Protectionism 101: Congressman probes why 2010 Census swag is made outside the US
Though I’ve written about waste for some time on this site, only in recent weeks has my attention turned to 2010 Census swag, particularly because I learned that it has been wasted in large quantities. Now, Massachusetts Congressman Stephen Lynch, a Democrats, want to investigate why so many 2010 Census promotional materials weren’t made in the US of A. Here’s the scoop from the Boston Herald:
An outraged Massachusetts lawmaker is calling for a congressional probe of the federal government’s purchase of foreign-made census propaganda with taxpayer cash, the Herald has learned.
U.S. Rep. Stephen Lynch (D-S. Boston) is requesting an investigation into the spending by the U.S. Census Bureau on the heels of a Herald report revealing that census swag including hats, T-shirts, toys and other trinkets were made in China and Honduras.
“It is deeply troubling that with 10 percent unemployment the U.S. Census Department, whose central responsibility is to locate Americans, could not locate an American company to provide its hats and T-shirts,” Lynch said. “This does not inspire confidence. We have contacted the Subcommittee on the Census and have asked them to investigate.”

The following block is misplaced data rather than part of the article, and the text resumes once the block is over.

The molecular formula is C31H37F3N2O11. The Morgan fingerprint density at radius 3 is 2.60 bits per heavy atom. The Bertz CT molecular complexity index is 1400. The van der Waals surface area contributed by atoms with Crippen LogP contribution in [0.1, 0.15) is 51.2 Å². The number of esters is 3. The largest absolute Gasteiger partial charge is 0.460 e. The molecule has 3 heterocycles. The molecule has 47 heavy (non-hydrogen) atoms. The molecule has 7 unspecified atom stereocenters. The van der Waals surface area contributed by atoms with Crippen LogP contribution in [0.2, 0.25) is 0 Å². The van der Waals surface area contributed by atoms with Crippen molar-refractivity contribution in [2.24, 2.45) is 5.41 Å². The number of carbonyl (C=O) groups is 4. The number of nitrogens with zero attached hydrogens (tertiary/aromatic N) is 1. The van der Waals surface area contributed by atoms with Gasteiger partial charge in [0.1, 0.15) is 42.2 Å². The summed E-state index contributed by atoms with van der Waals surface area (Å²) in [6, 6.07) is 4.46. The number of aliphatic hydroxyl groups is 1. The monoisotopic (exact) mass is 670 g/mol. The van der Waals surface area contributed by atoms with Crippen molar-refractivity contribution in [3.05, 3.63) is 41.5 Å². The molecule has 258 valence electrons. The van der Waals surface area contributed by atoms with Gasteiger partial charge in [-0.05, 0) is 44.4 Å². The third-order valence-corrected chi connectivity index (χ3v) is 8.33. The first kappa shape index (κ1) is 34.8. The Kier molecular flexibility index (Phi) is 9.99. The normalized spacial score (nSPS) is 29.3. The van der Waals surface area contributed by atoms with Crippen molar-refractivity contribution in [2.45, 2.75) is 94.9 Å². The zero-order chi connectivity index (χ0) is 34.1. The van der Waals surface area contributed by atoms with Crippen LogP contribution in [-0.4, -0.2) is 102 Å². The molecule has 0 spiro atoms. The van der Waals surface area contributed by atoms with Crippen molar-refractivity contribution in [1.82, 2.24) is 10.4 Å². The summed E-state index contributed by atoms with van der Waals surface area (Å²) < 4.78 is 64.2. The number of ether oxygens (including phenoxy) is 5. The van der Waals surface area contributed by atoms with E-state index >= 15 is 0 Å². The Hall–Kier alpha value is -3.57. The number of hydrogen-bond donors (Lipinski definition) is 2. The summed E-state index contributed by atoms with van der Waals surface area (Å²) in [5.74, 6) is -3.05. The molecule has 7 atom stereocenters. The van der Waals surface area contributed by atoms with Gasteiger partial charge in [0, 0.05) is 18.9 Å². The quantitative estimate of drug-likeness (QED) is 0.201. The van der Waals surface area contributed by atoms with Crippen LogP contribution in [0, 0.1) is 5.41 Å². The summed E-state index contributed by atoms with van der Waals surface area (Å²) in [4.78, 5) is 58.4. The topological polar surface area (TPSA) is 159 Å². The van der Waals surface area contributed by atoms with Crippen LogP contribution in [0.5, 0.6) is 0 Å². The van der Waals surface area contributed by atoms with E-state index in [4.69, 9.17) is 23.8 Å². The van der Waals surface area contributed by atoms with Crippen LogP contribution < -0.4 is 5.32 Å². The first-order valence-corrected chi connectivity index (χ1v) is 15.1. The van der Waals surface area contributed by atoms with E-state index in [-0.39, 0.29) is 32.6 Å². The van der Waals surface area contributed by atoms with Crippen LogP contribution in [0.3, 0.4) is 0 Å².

The Herald reported yesterday that boxes of census promotional materials distrubuted in Boston were made overseas.
Census officials said that $42 million was spent on 67 million promotional items as part of a $1 billion ad blitz. A Census spokeswoman said the bureau bought the items from 2,300 American companies. She conceded that some of the companies may have bought materials from overseas companies.
Census officials said assembly, embroidery, stitching, silk screening and other craft work was done in America and that all payments were made to U.S. companies.
The flap has infuriated labor union officials, who blasted the federal government for not doing more to ensure that products paid for with American tax dollars were made in the United States.
The census promotional goods were part of a massive effort to encourage citizens to fill out their 2010 census forms. Much of the promotional material was shipped to local government buildings for distribution to volunteers and part-time workers.
As of last Monday, more than 72 percent of Americans had participated in the census by mail, matching the rate from the last census in 2000.
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